by James Maple
Personal opinion of human nature; a commentary upon current political atmosphere.
| “I want you to embellish.”
I paused briefly to contemplate this comment. “You mean that you want us to lie?”
“No, no. I want you to embellish.”
I am 17 years old and attend a highschool in sunny Florida; my final period of the day is an instruction in the use of effective, spoken language, otherwise known as Speech class. During one class-session, we were assigned the task of preparing and presenting a speech in which we assumed the identity of an individual who’s ambition it was to become a super delegate. As any politician vying for power would, we were to convince the audience of our paragon-like nature by recounting, in detail, our multidinous achievements.
The first boy to mount the podium recited a litany of realistic, honest, albeit fairly trivial, accomplishments. “Yes, that’s all well and good, but I want you to embellish,” interjected my teacher. After my quiery, in which I disrobed the euphemism “embellishment” and essentially pointed out that the speech was really nothing more than blantant deceit, she responded by saying, “Yes, I suppose it is. But this is a political speech, afterall.”
Taken aback, dumbfounded, thunderstruck! Realization dawned upon me. Politicians lied! I know, it is a truly enlightning revelation. Before this occurrence, I trusted indefinitely the candidness of my governmental representatives.
Today many, are shocked by such travesty. 'Where did our morals go?' they ask, 'Hast all honour vanished?' Frankly, the treachery of our elected figures does not astonish me; rather, what astounds me is the astonishment that others exhibit at such news. But I err—I understate the extent of such folly. For these mistakes lie not simply in gullable trust of bureaucrats, but also in the belief that dishonesty is a modern phenomenon.
In reality, falsehood has quite an extensive relationship with us hominids. Tracing a line through time, I believe I have discovered the exact moment at which such ugliness boiled up from the previously untapped morass contained within our souls. A hairy little animal lurched along, questing. He stooped to clutch at a primeval antecedent of the melon or some such sustenance, with his less than fully opposable thumbs. Behind him, another of the creatures abruptly appeared, screeching for a share of the curious edible, to which the other wailed defensively. His ooohs and aaaahs could likely be translated, in slightly more comprehensible English, “Melon? Me no have melon.”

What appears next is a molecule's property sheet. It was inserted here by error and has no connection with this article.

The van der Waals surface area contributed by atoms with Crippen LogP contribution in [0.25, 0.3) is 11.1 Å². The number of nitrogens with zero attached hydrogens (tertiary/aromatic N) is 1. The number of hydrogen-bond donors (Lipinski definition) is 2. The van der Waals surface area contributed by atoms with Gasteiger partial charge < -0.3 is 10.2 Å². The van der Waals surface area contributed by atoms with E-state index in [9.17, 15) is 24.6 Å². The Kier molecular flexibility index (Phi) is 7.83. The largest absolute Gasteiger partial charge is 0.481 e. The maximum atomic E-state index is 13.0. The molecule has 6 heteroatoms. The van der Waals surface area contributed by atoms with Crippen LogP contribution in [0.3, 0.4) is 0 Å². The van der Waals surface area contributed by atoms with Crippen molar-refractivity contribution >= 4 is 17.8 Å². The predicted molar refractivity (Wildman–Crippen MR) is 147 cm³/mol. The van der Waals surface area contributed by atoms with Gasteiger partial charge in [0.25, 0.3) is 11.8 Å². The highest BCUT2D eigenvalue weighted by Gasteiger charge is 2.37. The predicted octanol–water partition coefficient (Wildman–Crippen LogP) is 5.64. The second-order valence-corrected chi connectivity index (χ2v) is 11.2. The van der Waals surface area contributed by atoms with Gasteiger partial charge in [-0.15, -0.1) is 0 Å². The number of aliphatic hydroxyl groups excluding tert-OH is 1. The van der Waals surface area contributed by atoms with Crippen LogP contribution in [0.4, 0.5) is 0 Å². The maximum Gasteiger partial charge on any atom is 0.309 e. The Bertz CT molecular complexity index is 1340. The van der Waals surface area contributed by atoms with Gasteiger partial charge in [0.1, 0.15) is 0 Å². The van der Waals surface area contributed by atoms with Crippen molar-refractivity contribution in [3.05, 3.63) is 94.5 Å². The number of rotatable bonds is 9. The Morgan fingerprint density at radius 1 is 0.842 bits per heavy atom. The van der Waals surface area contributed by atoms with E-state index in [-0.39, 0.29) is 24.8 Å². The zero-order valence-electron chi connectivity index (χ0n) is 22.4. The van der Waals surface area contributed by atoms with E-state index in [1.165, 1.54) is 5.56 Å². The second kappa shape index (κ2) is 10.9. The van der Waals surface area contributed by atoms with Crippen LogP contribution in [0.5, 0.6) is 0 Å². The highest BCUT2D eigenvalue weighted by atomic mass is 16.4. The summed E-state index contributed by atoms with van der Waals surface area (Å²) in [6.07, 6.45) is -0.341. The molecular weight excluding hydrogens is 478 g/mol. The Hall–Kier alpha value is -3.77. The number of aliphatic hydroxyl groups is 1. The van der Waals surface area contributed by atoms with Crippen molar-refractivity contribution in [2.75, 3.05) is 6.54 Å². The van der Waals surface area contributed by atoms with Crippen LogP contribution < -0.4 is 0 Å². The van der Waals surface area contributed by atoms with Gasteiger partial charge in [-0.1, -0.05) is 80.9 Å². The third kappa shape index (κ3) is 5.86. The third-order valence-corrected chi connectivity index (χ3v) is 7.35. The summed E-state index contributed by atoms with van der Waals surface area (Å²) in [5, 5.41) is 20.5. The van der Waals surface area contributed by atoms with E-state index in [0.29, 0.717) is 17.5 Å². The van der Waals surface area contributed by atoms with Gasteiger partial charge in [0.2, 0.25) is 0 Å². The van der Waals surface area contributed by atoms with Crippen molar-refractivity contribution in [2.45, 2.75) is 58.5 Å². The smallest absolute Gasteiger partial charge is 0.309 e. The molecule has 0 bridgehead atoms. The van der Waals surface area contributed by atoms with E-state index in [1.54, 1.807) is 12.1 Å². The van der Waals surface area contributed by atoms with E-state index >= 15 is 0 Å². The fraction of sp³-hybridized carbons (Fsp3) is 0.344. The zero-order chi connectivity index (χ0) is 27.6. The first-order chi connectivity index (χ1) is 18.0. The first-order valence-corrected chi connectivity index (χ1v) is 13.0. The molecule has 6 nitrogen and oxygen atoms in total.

Fastforward to medieval Europe: the age of the knight in shining armor—who was not above slamming his pummel into the groin of his opponent; not beyond indescriminant pillaging and other Viking actions. Oh yes, the honorable knight knew how to win. How did the concept of an honorable knight arise? This I know not. However, it is of little import; the crucial thing is to recognize the self-deceit we humans inflict upon ourselves. Glorifying the knight was favorable to admitting his shortfalls.
Similarly, we deceive ourselves in considering fraudulence a modern sin, bred by our aberrant society. Why would politicians be any more sincere, any more honorable than those people that came before them? Our ancestors and the ancestors of our ancestors were a treacherous lot; and of their progeny, politicians are the least diluted offspring. This is not to say that they are incorrigible individuals; no, sometimes “embellishments” are quite necessary, when, as in the case of the white knight, the public is unwilling to accept fact.
But how can the truth-seeking among the hoi polloi go about casting a wise ballot? All sarcasms aside, here is my genuine, enlightning realization: When one votes for a politician, one is not voting for a person, but instead for a façade. To counteract this, I posit two solutions.
1. Do not vote. It is a waste of trees, and, infinitely more important, your precious time.
2. Vote, but do not do so based upon candidate speeches and advertisement; these are mere nostrums for society’s ailment. Instead, vote based upon an individual’s past record, for this is (likely) unaltered and unalterable. In doing so, you might glean the actual nature of a politician from the pages upon pages describing past action or inaction.
Call me pyrrhonistic, but I refuse to vote for anyone if they lack criterion by which I can accurately judge their allegiances. Personally, I find the former option appealing. That is not to say that, with sufficient background information, I would not vote. I would gladly cast a ballot in favor of an honest politician. Currently, though, I stand unimpressed.